Dangers of Writing Your Will Online

 The saying goes, “there’s an app for that” and sure enough, there are plenty of applications, websites and software packages today that allow you to “create an estate plan” by yourself. I put the previous phrase in quotes because I believe it is akin to false advertising.  An estate plan is much more than just a document—an effective plan requires knowledge, application of proven strategies, and an attorney with experience. Experience matters, because an estate plan that initially appears to be simple may have dangers lurking in the background, and only an experienced estate planning attorney can preemptively address and correct those issues.

Before you consider do-it-yourself planning, consider these five true stories of DIY planning gone wrong:

  1. The Suze Orman Trust: Suze Orman has a great reputation for no-nonsense talk on financial matters. A couple of years ago, a couple visited me and showed me the trust they wrote with Suze Orman’s Living Trust kit. The couple lived in Pennsylvania, but they had a California trust. California and Pennsylvania laws are significantly different, including property ownership laws, probate laws and more. Therefore, the trust they had was not appropriate for Pennsylvania and would have done more harm than good. Suze Orman talks a lot about avoiding probate, which is a valid concern in California, but generally not in Pennsylvania. Here, we had a case of over-planning and improper planning. Not everyone needs a living trust, including this couple.
  2. Honey, I Deleted You From My Trust: A gentleman made an appointment with me last year, and he wrote his living trust online. He was married with three children. He wrote the trust so that if he passed away, everything went directly to his three children. When I showed him and his wife the error, she was not happy… at all. Thankfully, we fixed this plan—and as it happened, this couple did not need a living trust either, so we were able to simplify their plan and get it right.
  3. Powerless Power of Attorney: I met with a couple who drafted their powers of attorney online. They were very proud that they had powers of attorney for virtually no cost. The problem? They left out key provisions, such as the ability to make gifts strategically if long-term care was needed. They had no backup power of attorney. Finally, they failed to execute the documents properly, meaning the plan would have been useless in a time of need. By the way, they also had no will, which they claimed wasn’t important because all of their assets were jointly held. A will is still vital in this case, because you still need to appoint an Executor.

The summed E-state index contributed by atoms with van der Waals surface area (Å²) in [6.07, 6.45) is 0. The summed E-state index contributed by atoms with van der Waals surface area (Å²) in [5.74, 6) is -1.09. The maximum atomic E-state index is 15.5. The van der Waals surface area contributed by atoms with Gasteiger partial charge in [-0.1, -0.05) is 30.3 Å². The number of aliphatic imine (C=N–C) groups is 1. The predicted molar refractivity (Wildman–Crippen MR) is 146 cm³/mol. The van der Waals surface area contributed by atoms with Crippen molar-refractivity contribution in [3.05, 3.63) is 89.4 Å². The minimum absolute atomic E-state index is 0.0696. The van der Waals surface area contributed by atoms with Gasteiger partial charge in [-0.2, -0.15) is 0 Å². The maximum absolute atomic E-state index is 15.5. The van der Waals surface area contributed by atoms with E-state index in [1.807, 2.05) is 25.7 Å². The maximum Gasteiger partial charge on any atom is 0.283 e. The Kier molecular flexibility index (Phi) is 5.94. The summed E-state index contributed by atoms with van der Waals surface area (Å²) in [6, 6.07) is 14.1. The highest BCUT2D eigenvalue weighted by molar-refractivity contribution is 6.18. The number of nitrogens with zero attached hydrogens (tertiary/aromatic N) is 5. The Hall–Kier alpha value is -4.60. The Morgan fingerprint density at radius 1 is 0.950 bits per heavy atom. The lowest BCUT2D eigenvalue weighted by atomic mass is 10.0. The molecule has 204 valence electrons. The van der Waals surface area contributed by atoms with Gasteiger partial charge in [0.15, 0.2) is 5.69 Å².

4. Special Problem: Recently, a couple retained me after they drafted their wills online. They have one child, and figured their plan must be simple. The problem is that their child is special needs, and their will left everything outright to their child. If this plan were executed, the child would be disqualified from receiving any public benefits. We drafted a special needs trust for this family so that their child’s inheritance would be protected and he would still qualify for public benefits.
  5. Where There’s a Will, It Won’t Help Your IRA: A widowed woman’s computer-savvy nephew drafted her estate plan online after her husband passed. She has two children, rents an apartment, and has most of her money in IRA’s and annuities. When I sat down with her about estate plan, we uncovered the fact that only about 10% of her assets would pass through her will. Also, after reviewing her beneficiary designation forms for her IRA’s and annuities, we realized her only beneficiary was her deceased husband. There were no contingent beneficiaries listed! Her will was a good start, but not what she needed. We setup a Retirement Asset Protection Trust for her IRA’s, so that they would stay in the bloodlines and her children would get the stretch-out benefits of the inherited IRA.


These stories and situations are common, and illustrate the dangers of do-it-yourself estate planning. Consider hiring an estate planning attorney as you make your own estate plan. A qualified attorney understands the right questions to ask, all of the strategies available, and the dangers lurking beneath the surface.